Having been advised to camp at the far end of the site to avoid being disturbed by the party, we found a suitable spot on the perimeter fence and set up our tent for the evening. The campsite was full of bikes and tents. It was very quiet, though, as bikers were chilling in the late afternoon sun, smoking, drinking and chatting.
The sight of a tool roll and the seat, petrol tank and plastics being removed from a bike are enough to rouse any inquisitive biker from his slumber to offer technical advice and assistance. Within two hours, the warning light on the Zed was back to its dormant resting position and it was party time. It was one hell of a night and Finley and I could not have been made more welcome. A big thank you to www.motocamp.com. I do, however, question how many beers a 13-year-old boy needs buying for him and why I thought it was my duty to drink both my beer and his while trying to keep up with the rounds?
The next morning, I was conscious we had miles to ride so we packed away our camping kit and started the bike. We set off in the warm sunshine and once again headed south down empty roads in the direction of Lourdes, the home of religious pilgrimage and healing. Soon we could see ahead of us the foot hills of the Pyrenees, a clear visual and psychological boarder between France and our country of destination, Spain.
As the terrain changed from flat lands to rolling hills and then into mountain valleys walled by steep, lush pastures, my excitement grew. I love the mountains. The altitude increased and the temperature dropped, and as the afternoon slipped away we checked into our final campsite of the trip, a very small, sleepy, terraced mountain campsite, complete with the sounds of a nearby mountain stream and the occasional, distant cow bell.
We awoke to the refreshingly, damp, misty stillness of a mountain morning and for the last time packed away our camping kit for our final push to join my wife and daughter in Spain. While researching the trip, I’d stumbled on the Col du Tourmalet, the highest and most frequently used Tour de France cycle summit in the Mid Pyrenees. Our first task of the day was to reach its summit and take the obligatory photos. The ride up the Col was superb. Repeated second-gear hairpin bends and even the occasional flurry into first gear as our slow speed and excessive weight dictated, past ski resorts, cable cars and stunning mountain vista. We were on top of the world!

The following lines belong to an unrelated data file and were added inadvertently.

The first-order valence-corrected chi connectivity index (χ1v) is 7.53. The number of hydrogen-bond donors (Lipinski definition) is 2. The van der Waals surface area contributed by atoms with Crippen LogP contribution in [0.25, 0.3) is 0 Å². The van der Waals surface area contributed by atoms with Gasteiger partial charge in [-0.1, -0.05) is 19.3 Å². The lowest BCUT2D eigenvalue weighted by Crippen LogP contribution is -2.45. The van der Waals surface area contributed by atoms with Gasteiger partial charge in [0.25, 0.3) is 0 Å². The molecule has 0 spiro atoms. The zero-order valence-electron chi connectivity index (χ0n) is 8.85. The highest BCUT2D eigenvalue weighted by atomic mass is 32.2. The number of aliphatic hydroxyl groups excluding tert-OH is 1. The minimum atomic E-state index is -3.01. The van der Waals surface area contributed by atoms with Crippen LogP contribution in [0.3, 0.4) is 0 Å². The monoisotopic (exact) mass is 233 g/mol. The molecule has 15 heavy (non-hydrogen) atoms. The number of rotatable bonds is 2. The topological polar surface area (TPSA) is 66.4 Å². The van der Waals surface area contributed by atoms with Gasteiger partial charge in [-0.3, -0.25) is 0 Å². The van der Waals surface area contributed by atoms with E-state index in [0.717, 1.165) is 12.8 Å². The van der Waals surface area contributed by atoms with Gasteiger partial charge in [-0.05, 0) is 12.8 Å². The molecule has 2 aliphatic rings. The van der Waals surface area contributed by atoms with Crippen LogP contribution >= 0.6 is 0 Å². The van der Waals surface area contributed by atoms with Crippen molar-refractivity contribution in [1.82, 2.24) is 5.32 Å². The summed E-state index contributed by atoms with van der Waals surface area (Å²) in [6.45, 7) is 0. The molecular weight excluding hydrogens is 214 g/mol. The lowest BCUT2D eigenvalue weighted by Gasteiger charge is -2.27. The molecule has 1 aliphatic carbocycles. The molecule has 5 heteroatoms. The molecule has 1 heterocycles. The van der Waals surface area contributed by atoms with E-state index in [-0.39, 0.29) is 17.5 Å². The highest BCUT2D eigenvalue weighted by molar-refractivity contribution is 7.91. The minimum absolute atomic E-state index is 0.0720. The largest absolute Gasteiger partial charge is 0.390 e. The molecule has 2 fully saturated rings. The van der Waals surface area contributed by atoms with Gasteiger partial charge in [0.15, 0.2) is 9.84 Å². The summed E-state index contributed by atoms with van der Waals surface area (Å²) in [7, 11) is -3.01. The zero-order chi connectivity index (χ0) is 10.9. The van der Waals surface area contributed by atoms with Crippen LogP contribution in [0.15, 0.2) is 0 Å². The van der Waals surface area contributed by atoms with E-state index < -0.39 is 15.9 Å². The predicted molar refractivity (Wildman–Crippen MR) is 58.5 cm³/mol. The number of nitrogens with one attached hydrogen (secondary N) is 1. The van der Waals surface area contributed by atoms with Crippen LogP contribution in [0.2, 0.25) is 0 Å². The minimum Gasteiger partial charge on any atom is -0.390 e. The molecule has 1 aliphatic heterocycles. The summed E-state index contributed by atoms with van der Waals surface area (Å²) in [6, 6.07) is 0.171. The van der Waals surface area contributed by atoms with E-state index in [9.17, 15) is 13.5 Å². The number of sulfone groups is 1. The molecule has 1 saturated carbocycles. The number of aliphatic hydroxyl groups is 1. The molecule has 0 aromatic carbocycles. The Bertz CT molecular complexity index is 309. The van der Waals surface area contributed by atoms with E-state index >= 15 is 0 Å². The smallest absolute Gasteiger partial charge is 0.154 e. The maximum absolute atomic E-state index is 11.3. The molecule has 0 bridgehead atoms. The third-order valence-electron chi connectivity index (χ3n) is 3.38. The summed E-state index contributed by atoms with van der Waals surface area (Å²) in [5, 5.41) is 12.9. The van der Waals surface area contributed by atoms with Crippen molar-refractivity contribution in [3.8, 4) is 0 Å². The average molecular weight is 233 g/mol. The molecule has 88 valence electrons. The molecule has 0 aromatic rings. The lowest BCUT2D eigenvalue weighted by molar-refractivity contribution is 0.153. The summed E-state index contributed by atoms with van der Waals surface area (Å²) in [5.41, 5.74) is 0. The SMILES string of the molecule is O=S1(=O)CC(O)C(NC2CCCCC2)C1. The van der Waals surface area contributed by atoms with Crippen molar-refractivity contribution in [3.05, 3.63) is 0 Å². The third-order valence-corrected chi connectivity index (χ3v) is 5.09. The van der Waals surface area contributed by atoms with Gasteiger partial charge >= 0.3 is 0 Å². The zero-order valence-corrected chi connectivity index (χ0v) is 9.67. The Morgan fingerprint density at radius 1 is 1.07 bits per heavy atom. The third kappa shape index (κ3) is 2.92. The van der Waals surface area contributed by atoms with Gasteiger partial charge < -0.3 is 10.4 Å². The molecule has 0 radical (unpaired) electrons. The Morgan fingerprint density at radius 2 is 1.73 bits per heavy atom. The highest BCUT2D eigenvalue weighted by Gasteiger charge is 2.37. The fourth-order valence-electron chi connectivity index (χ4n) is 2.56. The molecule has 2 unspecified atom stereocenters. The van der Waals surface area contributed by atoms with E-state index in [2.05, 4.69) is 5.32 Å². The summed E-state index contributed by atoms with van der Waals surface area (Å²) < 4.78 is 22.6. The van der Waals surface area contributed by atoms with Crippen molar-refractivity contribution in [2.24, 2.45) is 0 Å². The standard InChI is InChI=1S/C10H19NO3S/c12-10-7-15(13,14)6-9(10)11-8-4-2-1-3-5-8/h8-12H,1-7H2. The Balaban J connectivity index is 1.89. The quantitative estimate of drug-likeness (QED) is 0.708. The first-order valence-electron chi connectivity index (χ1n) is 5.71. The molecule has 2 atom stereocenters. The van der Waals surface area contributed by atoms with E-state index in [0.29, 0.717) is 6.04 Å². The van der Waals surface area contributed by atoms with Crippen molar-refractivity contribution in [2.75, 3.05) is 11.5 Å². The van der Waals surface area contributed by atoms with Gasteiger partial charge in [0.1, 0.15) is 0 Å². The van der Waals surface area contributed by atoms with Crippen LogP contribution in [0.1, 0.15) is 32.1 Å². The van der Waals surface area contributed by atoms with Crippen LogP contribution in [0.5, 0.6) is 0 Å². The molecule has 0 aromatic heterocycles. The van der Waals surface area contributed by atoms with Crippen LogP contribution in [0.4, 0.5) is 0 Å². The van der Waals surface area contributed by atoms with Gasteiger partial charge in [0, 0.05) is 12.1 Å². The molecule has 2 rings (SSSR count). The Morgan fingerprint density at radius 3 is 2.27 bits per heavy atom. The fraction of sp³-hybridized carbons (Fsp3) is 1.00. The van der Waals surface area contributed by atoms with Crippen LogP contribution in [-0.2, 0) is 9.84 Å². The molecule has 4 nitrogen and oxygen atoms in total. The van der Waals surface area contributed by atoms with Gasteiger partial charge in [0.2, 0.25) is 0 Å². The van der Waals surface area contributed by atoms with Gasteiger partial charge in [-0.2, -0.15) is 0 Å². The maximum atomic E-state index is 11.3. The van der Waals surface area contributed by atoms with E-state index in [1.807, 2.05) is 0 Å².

Now we had the small problem of crossing the real mountains over to the Spanish side; we had two options: the direct route, climbing a further three cols and slipping into Spain closer to our final destination, or completing the longer, other two sides of the triangle, climbing only one additional col and crossing the border through the Tunnel Du Aragnouet-Bielseat. I opted for the second tunnel route as progress over the mountain was so slow and we wanted to arrive in our destination of Estella in time for an evening meal in a favourite restaurant within the square.
We descended the mountain, retracing our path almost back to the campsite and by the time we joined our chosen road to the boarder it was well past midday. Over the next col, through the cool, damp air of the mile-long Aragnouet-Bielseat Tunnel and we were over the border into Spain. The plan was to head south away from the mountains, then turn right and head west towards Pamplona; famed for its week-long San Fermin, ‘running of the bulls’, fiesta; then the a short 20-mile dash southwest to Estella and our final destination.
Our turn was marked on the map as an arterial road, running parallel with the Pyrenees mountaintops and offering us swift passage towards the Basque region. The reality was a rotting, twisty, single-lane mountain pass, which seemed to be home to horses and cattle rather than engine-powered vehicles. The potholes and fallen debris from the mountainside were rivalled only by an excessive quantity of animal waste; this was definitely the most dangerous and challenging road of our trip.
As the afternoon drifted away, we were seeing signs for Jaca with over 100 miles still to go. Heading towards familiar and mercifully tarmacked Basque roads, we exited the A21 south of Pamplona and joined the A12, passing the ridge-top windmills on the left and exiting at Junction 36 for Estella. No map or satnav were needed now, as the evening sun was getting lower in the sky and we were within spitting distance of my wife, daughter and the extended family. At 8.35pm, we arrived safe but tired. Thankfully, Spanish restaurants don’t come alive until 10pm and we had a reservation with calamari starters, plata combinado main, and a Faustino Rioja wine. A grand finale!
Do you have a ride you’d like to share with us? Whether it’s a long weekend or a RTW trip of a lifetime, we’d love to hear about it. Send us a few words and some pics to [email protected] and you and your steed could be starring in the next Readers’ Rides!